need have no fears at to the truthfulness of the whale swallowing
Jonah. No matter if no one now living has ever seen a whale with a
throat so large, yet it remains that the One Who can make a whale can
make one that can swallow a man. Only one such whale has ever been
The prayer of Jonah, while he was in the whale, is full of instruction.
It consisted more of affirmations and thanksgiving, than of requests.
While in the monster the prophet said, "I cried in my affliction to the
Lord my God, and He hearkened to me---to my cry out of the abdomen of
the unseen". He said this, mind you, before he made any request. He was
so sure of being heard and answered favorably, that he affirmed this
fact before it came to pass.
In this we may learn a lesson. Faith takes it for granted that the
petition will receive a favorable answer. And, in praise, the one who is
praying claims the answer before it has actually been manifested.
The prophet recited how he came to be in the whale, and how deep down in
the sea he had sunk when he was cast out of the ship. He was still
talking to the Lord, since there was no one else to whom he could speak
at the time.
Then came the request: He asked the Lord to restore his corrupt life.
He realized that he was a sinner---that he had made a grevious mistake.
But he had no idea that the corruption was too great for the Lord to
heal. He fully expected that he would be lifted out of his predicament.
He had observed lies and vanities in supposing that he could get away
from the Lord. In doing so, he had failed to be merciful to himself.
Even so he had not gone beyond the mercies of the Lord, and he knew it.
The answer had not yet been manifested, but he was so full of confidence
that he said, "I will sacrifice to Thee with the voice of praise and
thanksgiving". Most of us treat God as we would a hired man. We say to
the man, "if you will do this job I will pay you." So we, in effect say
to God, "If you will grant my request I will praise You". We, in most
cases, do not love Him enough to praise Him before the answer comes.
We may have made mistakes until we feel corrupt---we think our life is
ruined. But it is well to remember, as did Jonah, that no state of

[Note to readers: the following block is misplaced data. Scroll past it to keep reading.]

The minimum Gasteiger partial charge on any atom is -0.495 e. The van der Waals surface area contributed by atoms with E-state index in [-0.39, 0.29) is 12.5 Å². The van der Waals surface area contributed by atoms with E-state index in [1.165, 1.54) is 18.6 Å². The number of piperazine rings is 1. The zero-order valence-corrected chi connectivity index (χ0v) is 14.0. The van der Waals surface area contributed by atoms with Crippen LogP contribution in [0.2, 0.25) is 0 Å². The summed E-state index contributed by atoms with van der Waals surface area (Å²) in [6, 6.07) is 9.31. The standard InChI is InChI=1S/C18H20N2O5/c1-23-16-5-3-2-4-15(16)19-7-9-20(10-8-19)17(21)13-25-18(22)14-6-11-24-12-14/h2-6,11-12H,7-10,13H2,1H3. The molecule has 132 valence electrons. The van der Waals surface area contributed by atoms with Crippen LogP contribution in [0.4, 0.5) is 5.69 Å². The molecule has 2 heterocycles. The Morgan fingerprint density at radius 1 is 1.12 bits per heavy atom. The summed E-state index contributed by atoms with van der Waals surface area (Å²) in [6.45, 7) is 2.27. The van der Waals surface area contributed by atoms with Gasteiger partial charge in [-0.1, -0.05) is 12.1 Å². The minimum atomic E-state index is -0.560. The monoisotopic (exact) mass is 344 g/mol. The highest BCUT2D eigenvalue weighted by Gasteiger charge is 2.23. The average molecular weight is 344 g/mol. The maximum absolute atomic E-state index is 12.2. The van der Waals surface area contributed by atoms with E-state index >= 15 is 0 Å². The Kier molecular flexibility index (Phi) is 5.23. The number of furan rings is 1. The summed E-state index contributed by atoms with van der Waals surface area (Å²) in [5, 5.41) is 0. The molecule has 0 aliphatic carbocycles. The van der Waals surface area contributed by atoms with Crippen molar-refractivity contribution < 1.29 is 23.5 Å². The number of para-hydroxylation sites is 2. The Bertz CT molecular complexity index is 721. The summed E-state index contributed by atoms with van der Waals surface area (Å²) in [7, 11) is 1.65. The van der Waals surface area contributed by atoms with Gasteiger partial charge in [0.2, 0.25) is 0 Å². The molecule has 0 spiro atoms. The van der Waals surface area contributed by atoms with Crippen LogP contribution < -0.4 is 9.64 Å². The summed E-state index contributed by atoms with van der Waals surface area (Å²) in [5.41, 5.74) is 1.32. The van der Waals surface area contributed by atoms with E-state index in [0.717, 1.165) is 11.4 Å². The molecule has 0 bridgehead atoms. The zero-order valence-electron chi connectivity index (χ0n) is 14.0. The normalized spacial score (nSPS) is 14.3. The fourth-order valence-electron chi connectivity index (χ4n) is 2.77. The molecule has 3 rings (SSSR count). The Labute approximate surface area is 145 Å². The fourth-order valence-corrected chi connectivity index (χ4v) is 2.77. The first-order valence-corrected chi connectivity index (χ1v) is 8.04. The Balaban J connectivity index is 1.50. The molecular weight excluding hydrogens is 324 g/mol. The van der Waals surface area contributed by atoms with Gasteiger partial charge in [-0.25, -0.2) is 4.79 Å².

corruptness or sinfulness can ever be beyond the mercy of God. Jonah was
as confident as if he had made no mistake.
And let me emphasize the fact that before the prophet had requested
anything of the Lord, he claimed a favorable answer, and was speaking
words of praise. How we do need this lesson!
The answer came and Jonah found himself on dry land, and hurrying to
Ninevah. And notice how simply he gave the message! There was no
flourish. He did not try for elegant speech. He simply said that in
three days the city would be destroyed. I am using the Septuagant
Version. The A. V. says forty days.
The reader is familiar with the fact that the people of Ninevah
repented. That is their mind was changed, and they repudiated the
wickedness and lawlessness that has been their practice.
Also it is well known that God repented of the evil that He had said He
would do, and He did it not. He spared the city.
We make mistakes often by bringing in something that is not in the
passage under consideration. We might argue profoundly and learnedly
that God knew beforehand just what He would do---that He really had no
intention of destroying the city. But such argument has no place in the
story. God had said that he would destroy the city, and when the people
repented, God repented of the evil He had mentioned, and did it not.
That is all we need to know, in order to get the lesson of this story.
We should not be more careful than are the sacred writers. If we are
discussing a passage in which it is said that all is of God, we must
bring that in. But if the statement is absent from the passage,
evidently God does not want it there, and we are showing ourself too